REVELATIONS that drug abuse, especially by young people, may reverse the gains the country has achieved in tackling HIV and Aids should serve as a wake-up call to society on the negative impacts of substance abuse.
Several calls have been made for communities to work with authorities in addressing the drug abuse scourge that has become one of the greatest threats to the country’s youth.
The drug abuse is bad enough and the methods that the youth are using to administer the substances has created a greater crisis.
The revelations should jolt communities into urgent action as the drug abuse threat is real and if nothing is done sooner, the damage would be far greater to recover from.
Speaking during a virtual meeting on the Implementation of Comprehensive, Evidence Based HIV Prevention Services Among People Who Use Drugs in Zimbabwe, Labour and Social Welfare Minister Professor Paul Mavhima said drug use and vuzu parties were fertile ground for the uptake of illicit drugs and risky sexual behaviour that could derail the progress that had been attained in the HIV response.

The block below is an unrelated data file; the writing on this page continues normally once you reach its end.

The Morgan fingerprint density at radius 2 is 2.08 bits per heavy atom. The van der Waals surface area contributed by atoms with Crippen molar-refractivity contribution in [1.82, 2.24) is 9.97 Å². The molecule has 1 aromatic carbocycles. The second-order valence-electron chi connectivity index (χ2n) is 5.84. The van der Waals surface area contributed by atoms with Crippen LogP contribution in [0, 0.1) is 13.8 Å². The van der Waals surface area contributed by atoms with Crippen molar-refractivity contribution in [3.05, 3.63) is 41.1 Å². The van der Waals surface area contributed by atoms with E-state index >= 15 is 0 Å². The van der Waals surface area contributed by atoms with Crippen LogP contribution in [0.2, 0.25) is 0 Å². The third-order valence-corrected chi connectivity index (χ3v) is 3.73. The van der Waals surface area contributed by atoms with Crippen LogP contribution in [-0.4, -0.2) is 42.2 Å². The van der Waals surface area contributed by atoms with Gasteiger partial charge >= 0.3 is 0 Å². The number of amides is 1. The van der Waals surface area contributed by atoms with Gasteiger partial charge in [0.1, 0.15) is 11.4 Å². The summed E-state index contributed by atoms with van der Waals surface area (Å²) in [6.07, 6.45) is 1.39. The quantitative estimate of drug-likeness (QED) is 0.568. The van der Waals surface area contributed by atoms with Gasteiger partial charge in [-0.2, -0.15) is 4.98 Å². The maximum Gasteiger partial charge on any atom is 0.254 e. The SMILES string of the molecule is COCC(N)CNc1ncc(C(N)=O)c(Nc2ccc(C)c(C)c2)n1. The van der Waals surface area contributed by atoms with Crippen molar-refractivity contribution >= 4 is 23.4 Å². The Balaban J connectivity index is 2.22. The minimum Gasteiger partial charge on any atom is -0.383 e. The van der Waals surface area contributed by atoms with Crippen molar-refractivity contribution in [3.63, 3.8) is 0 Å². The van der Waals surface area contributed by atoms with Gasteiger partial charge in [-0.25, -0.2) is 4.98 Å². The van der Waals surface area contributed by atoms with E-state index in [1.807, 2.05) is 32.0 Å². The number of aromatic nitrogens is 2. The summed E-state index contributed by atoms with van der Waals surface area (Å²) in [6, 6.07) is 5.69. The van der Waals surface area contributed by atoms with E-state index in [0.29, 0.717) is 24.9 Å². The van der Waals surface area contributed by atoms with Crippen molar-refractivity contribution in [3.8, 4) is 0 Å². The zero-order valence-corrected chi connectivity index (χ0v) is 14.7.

“It has been brought to our attention that most of these drug users are using unsterilised injections in administering drugs.
Considering that the risk of acquiring HIV through sharing such items is very high, this behaviour of injecting drugs has now become a cause for concern as it exacerbates the spread of HIV and Aids in the country at a time the country is battling to reduce new infections,” said Prof Mavhima.
“Zimbabwe has made some significant progress in combating HIV but when abuse becomes more prevalent, we risk losing the benefits of the previous successes that we had achieved in combating HIV.
There is also a surge in the so-called wild-sex parties or vuzu parties.
It is mainly done by very young people in the urban areas in Bulawayo and Harare and this also has a spectre of increasing the use of drugs and indeed then facilitating the spread of HIV and Aids”
A 2020 World Health Organisation (WHO) report showed that deaths from drug abuse in Zimbabwe reached 213 or 0,20 percent of the total deaths that year.
Stories of youths abusing drugs, developing mental health challenges and committing heinous crimes like murder and domestic violence are now pervasive.